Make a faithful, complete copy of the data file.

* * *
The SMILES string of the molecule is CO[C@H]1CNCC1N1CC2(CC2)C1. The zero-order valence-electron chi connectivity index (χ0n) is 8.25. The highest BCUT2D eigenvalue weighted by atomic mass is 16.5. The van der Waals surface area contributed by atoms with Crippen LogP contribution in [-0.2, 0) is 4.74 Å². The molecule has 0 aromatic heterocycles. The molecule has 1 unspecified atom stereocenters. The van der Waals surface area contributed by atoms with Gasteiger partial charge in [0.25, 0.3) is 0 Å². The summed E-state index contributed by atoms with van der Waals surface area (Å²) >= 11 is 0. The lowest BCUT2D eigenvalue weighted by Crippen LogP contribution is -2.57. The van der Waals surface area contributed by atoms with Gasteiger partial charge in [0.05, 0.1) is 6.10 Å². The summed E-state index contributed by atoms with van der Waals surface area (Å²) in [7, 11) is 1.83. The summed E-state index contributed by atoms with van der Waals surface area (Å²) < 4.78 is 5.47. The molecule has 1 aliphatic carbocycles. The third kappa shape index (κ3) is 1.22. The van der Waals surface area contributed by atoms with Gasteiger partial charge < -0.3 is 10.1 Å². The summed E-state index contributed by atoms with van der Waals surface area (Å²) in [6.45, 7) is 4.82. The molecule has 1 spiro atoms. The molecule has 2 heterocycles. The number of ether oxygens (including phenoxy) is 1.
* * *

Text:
The SMILES string of the molecule is CO[C@H]1CNCC1N1CC2(CC2)C1. The zero-order valence-electron chi connectivity index (χ0n) is 8.25. The highest BCUT2D eigenvalue weighted by atomic mass is 16.5. The van der Waals surface area contributed by atoms with Crippen LogP contribution in [-0.2, 0) is 4.74 Å². The molecule has 0 aromatic heterocycles. The molecule has 1 unspecified atom stereocenters. The van der Waals surface area contributed by atoms with Gasteiger partial charge in [0.25, 0.3) is 0 Å². The summed E-state index contributed by atoms with van der Waals surface area (Å²) >= 11 is 0. The lowest BCUT2D eigenvalue weighted by Crippen LogP contribution is -2.57. The van der Waals surface area contributed by atoms with Gasteiger partial charge in [0.05, 0.1) is 6.10 Å². The summed E-state index contributed by atoms with van der Waals surface area (Å²) in [7, 11) is 1.83. The summed E-state index contributed by atoms with van der Waals surface area (Å²) < 4.78 is 5.47. The molecule has 1 aliphatic carbocycles. The third kappa shape index (κ3) is 1.22. The van der Waals surface area contributed by atoms with Gasteiger partial charge < -0.3 is 10.1 Å². The summed E-state index contributed by atoms with van der Waals surface area (Å²) in [6.45, 7) is 4.82. The molecule has 1 spiro atoms. The molecule has 2 heterocycles. The number of ether oxygens (including phenoxy) is 1.